As the final slivers of daylight slipped away and the night stars appeared, a shroud of silence slowly washed over the crowd as Fear Of God’s first runway show was set to begin. To set the atmosphere was a selection of melodic songs by Sampha, who aptly glided across the keys of a stainless upright piano and sang to soothe the crowd. Love was clear. Tranquility was clear. But a fusion of contemplative reverence came through the opening arrangement – setting the mood for Jerry Lorenzo’s well-thought-out runway offering.
Since Fear Of God’s emergence in 2013, the brand has become a signifier of new-age American luxury. Even with the label’s streetwear roots, its catalog of offerings with each passing season has opened the dialogue on what exactly is American luxury and who defines what its parameters are. By planting its feet at Los Angeles’ renowned Hollywood Bowl amphitheater, Lorenzo crafted his show to reflect that evolution only exists in its acknowledgment of history. As Sampha departed from the minimal, yet grand step-like stage, a sampling of “Glory” seeped through speakers before Nina Simone’s cover of “Strange Fruit” swiftly followed. In opening the show, Lorenzo made clear that acknowledgment of American history would be incomplete without showcasing the pain of the Black experience. Then out came the first model.
With each passing look, it was clear that each collection over the past decade has been leading to this moment. With sublimely tailored overcoats that draped off the shoulders, broad blazers, freely moving yet contained pants and minimally elegant tops, the Fall/Winter 2023 pieces reveal a succession of design growth from the brand. Even though tailoring served as a collection mainstay once again, the pieces were heightened by gracefully broad shoulders (seen by Adut Akech), sharp yet soft lines and leather wrap detailing.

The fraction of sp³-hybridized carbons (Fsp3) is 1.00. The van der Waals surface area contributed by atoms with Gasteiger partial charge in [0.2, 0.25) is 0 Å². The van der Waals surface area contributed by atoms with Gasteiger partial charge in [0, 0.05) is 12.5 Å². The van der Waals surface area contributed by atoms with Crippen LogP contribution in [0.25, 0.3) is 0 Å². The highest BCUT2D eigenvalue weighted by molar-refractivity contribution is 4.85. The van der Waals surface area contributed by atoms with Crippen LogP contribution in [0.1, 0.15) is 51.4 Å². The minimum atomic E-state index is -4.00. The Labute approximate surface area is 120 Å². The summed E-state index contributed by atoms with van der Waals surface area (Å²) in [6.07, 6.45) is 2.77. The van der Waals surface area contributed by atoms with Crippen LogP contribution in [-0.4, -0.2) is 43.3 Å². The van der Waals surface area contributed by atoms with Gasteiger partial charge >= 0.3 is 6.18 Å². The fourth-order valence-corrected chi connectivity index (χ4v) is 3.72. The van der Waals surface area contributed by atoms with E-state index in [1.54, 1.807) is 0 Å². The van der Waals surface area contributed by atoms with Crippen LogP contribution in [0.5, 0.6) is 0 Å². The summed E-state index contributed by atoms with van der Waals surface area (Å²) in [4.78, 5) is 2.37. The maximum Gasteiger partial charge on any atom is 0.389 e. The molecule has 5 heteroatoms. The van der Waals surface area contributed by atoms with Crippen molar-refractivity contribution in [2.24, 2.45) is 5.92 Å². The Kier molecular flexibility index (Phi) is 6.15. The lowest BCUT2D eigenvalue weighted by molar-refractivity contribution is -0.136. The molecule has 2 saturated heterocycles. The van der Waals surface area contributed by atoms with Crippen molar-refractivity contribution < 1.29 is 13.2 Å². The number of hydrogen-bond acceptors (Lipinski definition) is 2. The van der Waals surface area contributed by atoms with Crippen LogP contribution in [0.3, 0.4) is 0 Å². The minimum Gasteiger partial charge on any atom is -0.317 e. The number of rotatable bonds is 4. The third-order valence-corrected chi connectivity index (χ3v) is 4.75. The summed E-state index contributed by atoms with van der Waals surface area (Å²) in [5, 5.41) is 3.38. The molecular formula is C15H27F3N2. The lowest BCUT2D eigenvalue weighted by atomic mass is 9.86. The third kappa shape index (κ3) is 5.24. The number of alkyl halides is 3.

Beyond specific pieces, the collection blended the brand’s previous usage of elegantly muted shades like buttermilk, hazelwood, toffee, pecan, pewter gray and black with luxurious wool, leather, boucle, faux fur and cotton fabrics. The show wouldn’t have been completed with adidas pieces, which appeared via shorts, baseball caps and gym bags.
As looks continued to cascade down the runway, the music transitioned from contemplative piano keys to C-Murder’s “Down For My Ni**az,” which has become a celebrated HBCU tune (nods to Lorenzo’s FAMU attendance) and a song of cultural confidence. It’s the air of confidence and triumph as a result of pain that pervades the Black experience – a feeling Lorenzo aptly reveals as a hallmark of American tradition – the ugly and the beautiful. From enslavement to freedom, Christianity and Black creativity, Lorenzo used his debut showing as a means of not just reflection, but celebration.
Elsewhere in fashion, FENDI officially unveils its much-anticipated Marc Jacobs capsule collection.
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